Construction, horticulture eat into Kashmir fields
J&K has witnessed massive construction growth over recent years.
Athar Parvaiz/ OneWorld South Asia
The north Indian state of Jammu & Kashmir in India has witnessed massive construction growth over recent years. Its largest city, Srinagar, now home to 1.4 million people, has expanded substantially, making land management a complex phenomenon.
The construction boom is not only feeding on forest and environmental wealth, but is also consuming thousands of hectares of agricultural land. Agricultural land is also getting converted into horticultural land as farmers seek to earn more revenue against horticultural products. Shifting to horticulture has also to do with lack of proper irrigation facilities for the water-intensive agricultural crops like paddy.
Scientists in Kashmir are worried at the rapid conversion of paddy lands for horticultural use and the mushrooming of commercial establishments and residential colonies in the areas which were once flourishing farming lands.
According to official figures, 80 per cent of Kashmir’s seven million people are directly or indirectly engaged in agriculture and allied sectors. Much of Kashmir’s total area of 2.4 million hectares is mountainous or forested.
Official statistics indicate that 151,352 hectares of land that used to be under cultivation in the state, a few decades ago, has now shrunk to 46,943 hectares. Experts trace this disturbing trend to unplanned growth and the lack of regulation measures.
“The concept of horizontal expansion, prevalent in Kashmir for decades, is proving quite disastrous, since, unlike vertical expansion, it consumes additional space and construction material including timber,” said Nissar Ahmad, forest conservator for central Kashmir.
Botanists and agricultural experts view it with even more concern. "This is a dangerous trend," warns Zaffar Ahmad Reshi, a professor in Kashmir University’s Botany department. "The government in Kashmir has no land-use policy and has failed to provide proper irrigation facilities to the farmers."
Reshi stresses that the lack of an irrigation network for farming is the main reason why farmers are getting fed up with the farming profession.
According to the Kashmir government’s Economic Survey report for 2010-11, only 41 percent of agricultural land is covered by irrigation facilities with the rest dependent on rain.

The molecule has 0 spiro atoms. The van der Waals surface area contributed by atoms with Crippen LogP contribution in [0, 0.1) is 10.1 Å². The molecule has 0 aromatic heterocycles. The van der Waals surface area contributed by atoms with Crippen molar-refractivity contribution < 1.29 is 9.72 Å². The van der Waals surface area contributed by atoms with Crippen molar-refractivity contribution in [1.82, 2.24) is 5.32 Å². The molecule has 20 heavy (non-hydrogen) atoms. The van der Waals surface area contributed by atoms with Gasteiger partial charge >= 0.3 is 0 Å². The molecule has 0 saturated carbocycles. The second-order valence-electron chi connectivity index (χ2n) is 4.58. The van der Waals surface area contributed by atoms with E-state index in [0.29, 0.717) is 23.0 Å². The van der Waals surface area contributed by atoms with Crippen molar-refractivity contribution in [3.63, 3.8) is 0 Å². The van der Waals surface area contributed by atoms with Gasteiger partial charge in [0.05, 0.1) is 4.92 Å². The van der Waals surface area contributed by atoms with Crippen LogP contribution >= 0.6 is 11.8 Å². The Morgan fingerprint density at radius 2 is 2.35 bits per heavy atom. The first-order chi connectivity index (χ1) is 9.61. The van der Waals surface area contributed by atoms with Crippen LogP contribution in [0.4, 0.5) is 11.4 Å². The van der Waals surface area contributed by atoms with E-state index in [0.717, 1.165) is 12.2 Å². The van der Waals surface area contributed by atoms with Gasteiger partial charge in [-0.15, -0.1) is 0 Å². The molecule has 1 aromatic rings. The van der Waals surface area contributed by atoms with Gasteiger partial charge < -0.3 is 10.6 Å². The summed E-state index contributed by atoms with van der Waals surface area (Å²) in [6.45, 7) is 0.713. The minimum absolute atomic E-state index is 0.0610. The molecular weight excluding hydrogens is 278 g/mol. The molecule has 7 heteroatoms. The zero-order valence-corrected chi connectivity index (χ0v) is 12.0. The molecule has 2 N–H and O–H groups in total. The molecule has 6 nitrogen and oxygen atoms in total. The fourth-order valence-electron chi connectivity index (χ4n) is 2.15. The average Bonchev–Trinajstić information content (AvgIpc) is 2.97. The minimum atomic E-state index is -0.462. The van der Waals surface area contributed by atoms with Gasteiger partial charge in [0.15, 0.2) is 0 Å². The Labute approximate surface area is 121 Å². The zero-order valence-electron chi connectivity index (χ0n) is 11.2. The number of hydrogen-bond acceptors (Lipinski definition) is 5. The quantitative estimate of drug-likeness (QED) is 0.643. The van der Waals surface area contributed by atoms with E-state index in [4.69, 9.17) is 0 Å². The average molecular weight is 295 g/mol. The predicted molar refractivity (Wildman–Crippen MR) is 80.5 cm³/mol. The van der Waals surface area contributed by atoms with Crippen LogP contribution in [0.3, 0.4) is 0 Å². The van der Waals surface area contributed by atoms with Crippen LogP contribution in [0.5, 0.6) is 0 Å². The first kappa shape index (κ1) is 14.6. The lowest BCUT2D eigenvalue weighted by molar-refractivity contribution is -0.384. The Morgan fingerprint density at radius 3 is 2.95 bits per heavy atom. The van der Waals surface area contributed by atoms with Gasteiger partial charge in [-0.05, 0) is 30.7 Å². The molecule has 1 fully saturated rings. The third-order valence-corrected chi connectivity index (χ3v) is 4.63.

Reshi observes that Kashmir cannot afford to lose all its agricultural land to horticulture and residential or commercial areas. "Rice is the staple food of Kashmiris and it is a primary commodity here. We are already importing more than 50 per cent of our rice," he said.
Rahim Sheikh, a farmer in Baramullah district, has a similar perception, though from a personal point of view. "For generations our family never bought rice in the market. We grow what we need and more in our rice fields. We can’t think of any other way," he said.
Adapting to climate change
Some farmers choose to be adventurous and explore the new opportunities. Such farmers feel that sticking only to the water-intensive crops like paddy in times of water-scarcity might prove non-beneficial and they readily switch over to cash crops like apple, almond and walnuts.
"The trend could be a consequence of climate change as farmers find it increasingly difficult to irrigate their rice fields," says Shafiq Ahmad Wani, director of research at Kashmir’s Agriculture University.
"In the Brang area of south Kashmir, we have observed an almost total conversion from agriculture to horticulture with farmers attributing it to lack of irrigation facilities and the absence of a marketing system."
According to Akhtar Hussain Malik, a botanist at Kashmir University, the drop in rice and maize cultivation has resulted in a lack of fodder for cattle. "Our animals are already suffering from insufficient fodder with the degradation and shrinking of pastures in Kashmir."
Farooq Ahmad Lone, director at Kashmir’s agriculture department says the state government has plans to providing bore wells to farmers whose lands are dependent on rains.
"We suffered a 25 per cent loss in maize production this year. We intend to mitigate these losses by providing bore well facilities to farmers in the hilly areas," Lone said.
According to the study, ‘Recent Trends in Meteorological Parameters over Jammu & Kashmir (1976 to 2007)’, by A. K. Jaswal and G. S. Prakasa Rao of the Indian Meteorological Department, temperatures are increasing over this state - often likened to Switzerland for its alpine charms and snow-capped mountains.
The study showed an annual increase in the maximum temperature in the Kashmir region from 0.04 to 0.05 degrees Celsius over the period and a corresponding rise in the minimum temperature in the Jammu region from 0.03 to 0.08 degrees C per year.
"Annual rainfall and rainy days are decreasing in both the regions of the state except at Jammu where rainfall trend is significantly increasing (12.05 mm per year)," says the study.
(The views expressed in the article are of the writer.)